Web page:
It’s also worth noting that the availability of international first class is frequently restricted to a smaller set of cities with high demand—typically, cities with concentrations in the entertainment, banking, energy, and technology industries, which have corporate travel policies that allow for first class travel.

Los Angeles, San Francisco, New York, London, Paris, Singapore, Hong Kong, and Tokyo all provide first-class service. Business class is often accessible on a significantly broader range of nonstop flights.

Lounges for First Class vs. Business Class

Most airports on a first or business class passenger’s route provide access to a lounge.

Business class lounges contain comfortable lounging areas as well as workplaces, shower suites, a buffet with hot and cold meals, an open bar, quiet sections for naps, and children’s play facilities.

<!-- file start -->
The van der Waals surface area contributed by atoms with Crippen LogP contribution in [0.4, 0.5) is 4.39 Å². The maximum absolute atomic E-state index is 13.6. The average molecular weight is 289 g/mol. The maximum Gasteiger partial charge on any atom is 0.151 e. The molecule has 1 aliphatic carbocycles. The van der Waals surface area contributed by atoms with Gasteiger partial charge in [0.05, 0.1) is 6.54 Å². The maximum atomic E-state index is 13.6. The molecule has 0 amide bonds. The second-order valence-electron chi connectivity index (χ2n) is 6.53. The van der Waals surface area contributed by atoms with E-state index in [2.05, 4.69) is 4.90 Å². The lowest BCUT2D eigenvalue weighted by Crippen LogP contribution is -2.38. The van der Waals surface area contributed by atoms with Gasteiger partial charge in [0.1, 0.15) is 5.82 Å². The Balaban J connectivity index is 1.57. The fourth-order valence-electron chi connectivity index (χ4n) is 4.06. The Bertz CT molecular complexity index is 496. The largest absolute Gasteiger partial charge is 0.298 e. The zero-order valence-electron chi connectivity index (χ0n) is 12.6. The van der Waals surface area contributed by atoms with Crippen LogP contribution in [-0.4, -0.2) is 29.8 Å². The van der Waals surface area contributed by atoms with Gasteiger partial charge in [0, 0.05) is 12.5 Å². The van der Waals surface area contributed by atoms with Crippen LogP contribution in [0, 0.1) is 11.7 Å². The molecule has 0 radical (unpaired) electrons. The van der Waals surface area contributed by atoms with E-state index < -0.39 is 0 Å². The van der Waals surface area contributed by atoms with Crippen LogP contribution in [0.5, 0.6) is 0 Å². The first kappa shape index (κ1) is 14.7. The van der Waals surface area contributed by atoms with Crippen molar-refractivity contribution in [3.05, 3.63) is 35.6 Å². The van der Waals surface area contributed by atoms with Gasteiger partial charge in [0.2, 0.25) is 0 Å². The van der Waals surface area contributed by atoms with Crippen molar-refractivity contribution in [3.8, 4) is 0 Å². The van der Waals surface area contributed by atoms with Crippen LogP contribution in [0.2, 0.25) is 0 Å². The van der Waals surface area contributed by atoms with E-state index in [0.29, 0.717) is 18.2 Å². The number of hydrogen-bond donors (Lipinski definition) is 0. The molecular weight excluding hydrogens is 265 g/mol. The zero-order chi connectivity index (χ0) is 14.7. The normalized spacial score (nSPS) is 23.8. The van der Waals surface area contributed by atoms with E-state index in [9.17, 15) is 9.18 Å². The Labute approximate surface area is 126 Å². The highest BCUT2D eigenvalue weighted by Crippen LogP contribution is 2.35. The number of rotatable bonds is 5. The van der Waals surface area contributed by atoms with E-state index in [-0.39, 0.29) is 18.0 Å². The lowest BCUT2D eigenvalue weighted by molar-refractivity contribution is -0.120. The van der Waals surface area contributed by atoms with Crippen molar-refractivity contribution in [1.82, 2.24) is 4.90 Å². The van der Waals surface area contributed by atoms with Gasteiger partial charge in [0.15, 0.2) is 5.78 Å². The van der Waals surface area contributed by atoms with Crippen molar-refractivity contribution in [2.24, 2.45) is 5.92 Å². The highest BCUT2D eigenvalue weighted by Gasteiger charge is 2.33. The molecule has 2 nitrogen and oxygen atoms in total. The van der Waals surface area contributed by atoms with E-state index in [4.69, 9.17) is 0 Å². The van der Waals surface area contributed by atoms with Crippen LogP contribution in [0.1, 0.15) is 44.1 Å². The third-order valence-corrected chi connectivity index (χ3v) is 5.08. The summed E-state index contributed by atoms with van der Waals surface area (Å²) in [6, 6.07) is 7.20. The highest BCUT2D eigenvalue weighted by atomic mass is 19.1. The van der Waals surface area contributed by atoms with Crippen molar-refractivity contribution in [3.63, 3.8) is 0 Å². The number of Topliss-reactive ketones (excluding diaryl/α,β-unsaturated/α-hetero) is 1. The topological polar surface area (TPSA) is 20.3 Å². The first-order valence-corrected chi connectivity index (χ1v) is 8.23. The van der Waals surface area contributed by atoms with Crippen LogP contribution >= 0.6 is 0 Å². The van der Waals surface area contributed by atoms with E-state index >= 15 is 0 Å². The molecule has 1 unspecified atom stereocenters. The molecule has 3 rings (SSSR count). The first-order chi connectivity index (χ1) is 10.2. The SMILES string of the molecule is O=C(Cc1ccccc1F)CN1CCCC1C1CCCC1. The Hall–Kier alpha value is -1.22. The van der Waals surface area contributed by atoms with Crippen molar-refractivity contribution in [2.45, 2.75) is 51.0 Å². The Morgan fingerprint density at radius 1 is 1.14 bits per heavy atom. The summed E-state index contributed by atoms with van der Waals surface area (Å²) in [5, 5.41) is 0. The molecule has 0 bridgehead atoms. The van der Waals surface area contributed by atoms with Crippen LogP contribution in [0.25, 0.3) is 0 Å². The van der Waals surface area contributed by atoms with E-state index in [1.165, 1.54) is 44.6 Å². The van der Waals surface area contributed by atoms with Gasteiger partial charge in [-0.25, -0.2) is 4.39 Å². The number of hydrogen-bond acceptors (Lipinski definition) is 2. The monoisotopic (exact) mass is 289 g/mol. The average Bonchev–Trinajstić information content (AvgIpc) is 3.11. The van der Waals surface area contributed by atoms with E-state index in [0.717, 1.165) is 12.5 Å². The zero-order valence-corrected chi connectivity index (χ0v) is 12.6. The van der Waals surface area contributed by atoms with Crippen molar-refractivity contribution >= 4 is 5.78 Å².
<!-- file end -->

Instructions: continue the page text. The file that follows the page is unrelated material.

Airlines with an international first class cabin nearly always have their own first class lounge. First class lounges often provide similar amenities to business class lounges, but in a less congested, frequently quieter environment with more personalized service. In addition, instead of a buffet, first-class lounges frequently provide a restaurant-style eating experience.

For example, the Air France La Premiere lounge at Paris CDG has a restaurant with table service serving Alain Ducasse cuisine, whilst the business class lounge has a self-service buffet and bar.

In some smaller cities with few daily flights, the first class lounge could just be a part of the business-class lounge with better food and services. First class travellers in bigger cities can use a separate first class lounge managed by the airline or one of its alliance partners. Lufthansa provides a unique First Class terminal in Frankfurt, complete with private security screening and private car transfers to departure gates.